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Discussion Starter #6 (Edited)
Thank you for all your comments and thanks for the welcome. Most receivers I think have just the ports for speakers etc if I could find one that has the mini Ethernet cables (I don't know what you call them) then I would be able to use my old system and just worry about that and slowly change/upgrade as I go.

tonyvdb, I technically can make my budget higher, but if I am able to get what I want under my $800 or so (before or after tax doesn't matter) then I would be happier.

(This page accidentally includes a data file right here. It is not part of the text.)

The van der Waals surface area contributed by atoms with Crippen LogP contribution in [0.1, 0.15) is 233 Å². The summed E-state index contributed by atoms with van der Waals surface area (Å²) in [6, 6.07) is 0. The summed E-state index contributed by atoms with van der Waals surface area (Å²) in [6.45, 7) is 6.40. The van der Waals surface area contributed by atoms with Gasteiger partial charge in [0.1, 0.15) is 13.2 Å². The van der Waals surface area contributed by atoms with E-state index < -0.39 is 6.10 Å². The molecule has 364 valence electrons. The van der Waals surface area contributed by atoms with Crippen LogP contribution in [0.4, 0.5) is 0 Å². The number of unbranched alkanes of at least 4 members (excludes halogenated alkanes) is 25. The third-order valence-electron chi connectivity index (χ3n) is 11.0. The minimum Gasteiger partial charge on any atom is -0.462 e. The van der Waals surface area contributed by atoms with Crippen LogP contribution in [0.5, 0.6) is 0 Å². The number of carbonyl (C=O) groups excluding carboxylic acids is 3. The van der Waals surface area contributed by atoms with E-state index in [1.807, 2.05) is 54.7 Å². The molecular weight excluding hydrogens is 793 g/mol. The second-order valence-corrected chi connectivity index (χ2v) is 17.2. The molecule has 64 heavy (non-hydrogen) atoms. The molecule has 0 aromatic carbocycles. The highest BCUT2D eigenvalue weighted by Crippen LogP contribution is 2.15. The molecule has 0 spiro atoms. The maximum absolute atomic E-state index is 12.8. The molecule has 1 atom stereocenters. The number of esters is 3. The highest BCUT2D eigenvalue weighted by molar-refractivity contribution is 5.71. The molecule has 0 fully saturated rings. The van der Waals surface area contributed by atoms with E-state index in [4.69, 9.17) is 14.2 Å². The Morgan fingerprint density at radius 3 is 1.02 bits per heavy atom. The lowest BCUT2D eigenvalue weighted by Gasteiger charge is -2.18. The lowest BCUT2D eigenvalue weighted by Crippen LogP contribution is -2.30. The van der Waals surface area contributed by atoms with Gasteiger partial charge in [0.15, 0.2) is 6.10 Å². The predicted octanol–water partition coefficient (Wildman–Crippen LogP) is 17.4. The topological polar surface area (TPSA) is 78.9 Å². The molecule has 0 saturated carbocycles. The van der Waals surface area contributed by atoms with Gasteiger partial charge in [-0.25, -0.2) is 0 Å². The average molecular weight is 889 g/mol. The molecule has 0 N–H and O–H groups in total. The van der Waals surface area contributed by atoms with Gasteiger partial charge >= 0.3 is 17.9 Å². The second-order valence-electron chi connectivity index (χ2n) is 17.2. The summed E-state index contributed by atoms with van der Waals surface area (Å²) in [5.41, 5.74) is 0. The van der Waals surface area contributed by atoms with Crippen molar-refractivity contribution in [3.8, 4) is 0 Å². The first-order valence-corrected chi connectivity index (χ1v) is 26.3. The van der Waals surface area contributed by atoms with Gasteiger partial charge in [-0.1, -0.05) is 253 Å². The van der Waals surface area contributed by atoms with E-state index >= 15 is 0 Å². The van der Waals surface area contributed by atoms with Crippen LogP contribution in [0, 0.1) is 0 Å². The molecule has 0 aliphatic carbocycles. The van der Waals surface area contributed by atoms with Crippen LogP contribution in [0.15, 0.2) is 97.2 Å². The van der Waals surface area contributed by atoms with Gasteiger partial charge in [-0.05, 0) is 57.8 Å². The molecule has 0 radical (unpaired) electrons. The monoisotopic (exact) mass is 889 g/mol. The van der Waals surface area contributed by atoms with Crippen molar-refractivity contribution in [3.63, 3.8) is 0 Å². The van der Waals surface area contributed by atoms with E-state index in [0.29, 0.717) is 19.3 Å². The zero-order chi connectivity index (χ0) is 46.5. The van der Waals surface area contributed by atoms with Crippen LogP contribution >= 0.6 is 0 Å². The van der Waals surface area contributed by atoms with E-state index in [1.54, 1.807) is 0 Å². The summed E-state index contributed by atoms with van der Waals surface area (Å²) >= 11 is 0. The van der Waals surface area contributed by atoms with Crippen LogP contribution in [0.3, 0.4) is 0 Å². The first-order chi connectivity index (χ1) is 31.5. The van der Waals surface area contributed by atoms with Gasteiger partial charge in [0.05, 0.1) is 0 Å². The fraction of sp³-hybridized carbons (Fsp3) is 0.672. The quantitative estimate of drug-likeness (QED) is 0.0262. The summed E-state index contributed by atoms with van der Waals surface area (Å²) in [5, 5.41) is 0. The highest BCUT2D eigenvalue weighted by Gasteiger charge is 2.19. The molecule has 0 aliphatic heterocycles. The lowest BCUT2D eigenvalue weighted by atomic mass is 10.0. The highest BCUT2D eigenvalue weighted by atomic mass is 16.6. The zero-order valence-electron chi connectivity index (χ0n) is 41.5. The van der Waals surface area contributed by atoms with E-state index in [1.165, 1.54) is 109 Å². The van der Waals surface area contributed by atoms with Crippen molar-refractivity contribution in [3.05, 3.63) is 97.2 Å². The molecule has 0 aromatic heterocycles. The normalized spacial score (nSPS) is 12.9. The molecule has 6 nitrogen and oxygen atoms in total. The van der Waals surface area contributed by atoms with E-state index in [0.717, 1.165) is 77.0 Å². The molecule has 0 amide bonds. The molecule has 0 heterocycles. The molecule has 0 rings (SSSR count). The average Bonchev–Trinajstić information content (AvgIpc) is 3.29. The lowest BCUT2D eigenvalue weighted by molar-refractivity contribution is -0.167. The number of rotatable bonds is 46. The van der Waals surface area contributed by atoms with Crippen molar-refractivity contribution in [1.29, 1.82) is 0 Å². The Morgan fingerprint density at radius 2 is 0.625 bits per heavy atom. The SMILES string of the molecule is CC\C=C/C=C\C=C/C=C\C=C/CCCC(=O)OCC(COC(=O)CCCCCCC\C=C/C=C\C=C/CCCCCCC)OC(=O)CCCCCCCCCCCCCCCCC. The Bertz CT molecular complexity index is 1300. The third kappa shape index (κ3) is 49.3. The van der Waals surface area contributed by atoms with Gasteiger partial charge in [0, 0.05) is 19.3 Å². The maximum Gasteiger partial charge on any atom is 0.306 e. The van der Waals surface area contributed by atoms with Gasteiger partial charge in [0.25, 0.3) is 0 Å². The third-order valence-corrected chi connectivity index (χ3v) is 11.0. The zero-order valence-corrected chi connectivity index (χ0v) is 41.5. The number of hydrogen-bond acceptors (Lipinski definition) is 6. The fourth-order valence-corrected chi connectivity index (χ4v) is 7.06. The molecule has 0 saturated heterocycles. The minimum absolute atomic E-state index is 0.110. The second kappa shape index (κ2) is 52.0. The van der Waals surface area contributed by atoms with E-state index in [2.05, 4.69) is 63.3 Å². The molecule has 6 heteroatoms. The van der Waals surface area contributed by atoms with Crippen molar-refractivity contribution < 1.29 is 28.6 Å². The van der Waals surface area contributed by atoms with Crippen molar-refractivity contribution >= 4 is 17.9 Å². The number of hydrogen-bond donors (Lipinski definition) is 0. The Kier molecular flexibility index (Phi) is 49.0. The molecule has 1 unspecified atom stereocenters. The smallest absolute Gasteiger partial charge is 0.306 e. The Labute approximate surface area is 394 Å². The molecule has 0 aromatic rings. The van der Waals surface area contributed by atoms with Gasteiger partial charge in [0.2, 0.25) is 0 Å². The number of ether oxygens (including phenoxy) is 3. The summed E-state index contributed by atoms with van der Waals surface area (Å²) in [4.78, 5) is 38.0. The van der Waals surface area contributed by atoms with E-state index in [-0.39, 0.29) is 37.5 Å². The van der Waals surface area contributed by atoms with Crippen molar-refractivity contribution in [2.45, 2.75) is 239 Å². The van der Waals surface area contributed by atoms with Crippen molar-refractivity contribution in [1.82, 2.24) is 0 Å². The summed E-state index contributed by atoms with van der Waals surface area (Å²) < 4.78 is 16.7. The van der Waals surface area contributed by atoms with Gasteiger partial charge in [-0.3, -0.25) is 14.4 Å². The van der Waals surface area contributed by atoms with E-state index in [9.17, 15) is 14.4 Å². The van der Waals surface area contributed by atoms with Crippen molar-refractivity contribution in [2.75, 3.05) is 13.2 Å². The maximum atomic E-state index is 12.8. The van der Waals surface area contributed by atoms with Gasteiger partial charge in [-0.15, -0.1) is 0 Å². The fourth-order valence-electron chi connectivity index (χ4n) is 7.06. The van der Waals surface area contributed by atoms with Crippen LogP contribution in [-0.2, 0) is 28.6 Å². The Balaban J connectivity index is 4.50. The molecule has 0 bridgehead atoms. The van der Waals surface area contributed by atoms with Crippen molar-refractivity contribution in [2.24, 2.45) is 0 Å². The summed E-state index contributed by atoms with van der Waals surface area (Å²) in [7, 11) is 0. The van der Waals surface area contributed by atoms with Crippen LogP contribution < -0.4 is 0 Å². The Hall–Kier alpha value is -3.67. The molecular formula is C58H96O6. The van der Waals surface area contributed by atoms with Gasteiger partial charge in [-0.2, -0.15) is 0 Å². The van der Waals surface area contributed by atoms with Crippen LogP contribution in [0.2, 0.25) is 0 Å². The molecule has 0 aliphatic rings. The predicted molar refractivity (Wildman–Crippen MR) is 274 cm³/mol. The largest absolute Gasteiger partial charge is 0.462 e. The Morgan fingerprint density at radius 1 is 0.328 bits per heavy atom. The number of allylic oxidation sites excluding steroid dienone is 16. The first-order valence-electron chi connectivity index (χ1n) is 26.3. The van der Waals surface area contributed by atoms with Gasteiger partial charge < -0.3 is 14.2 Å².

paints I will have a look at refurbished and see if I can find something I like.

As for blu-ray I don't think I will be getting into that at the moment I am still fine with normal dvd's...or if not I'll probably just buy a ps3 eventually lol

I think my main problem is the fact that I am not so knowledgeable about surround sound. For instance, everyone seems to tell me that the receiver is the most important part. My old system did not even have a receiver or if it did it was like part of my dvd player or something. I have a really nooby question and please don't burn me at the stake for this lol...but is the receiver the same thing as an amp?
 

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Most receivers I think have just the ports for speakers etc if I could find one that has the mini Ethernet cables (
Not sure what you mean here?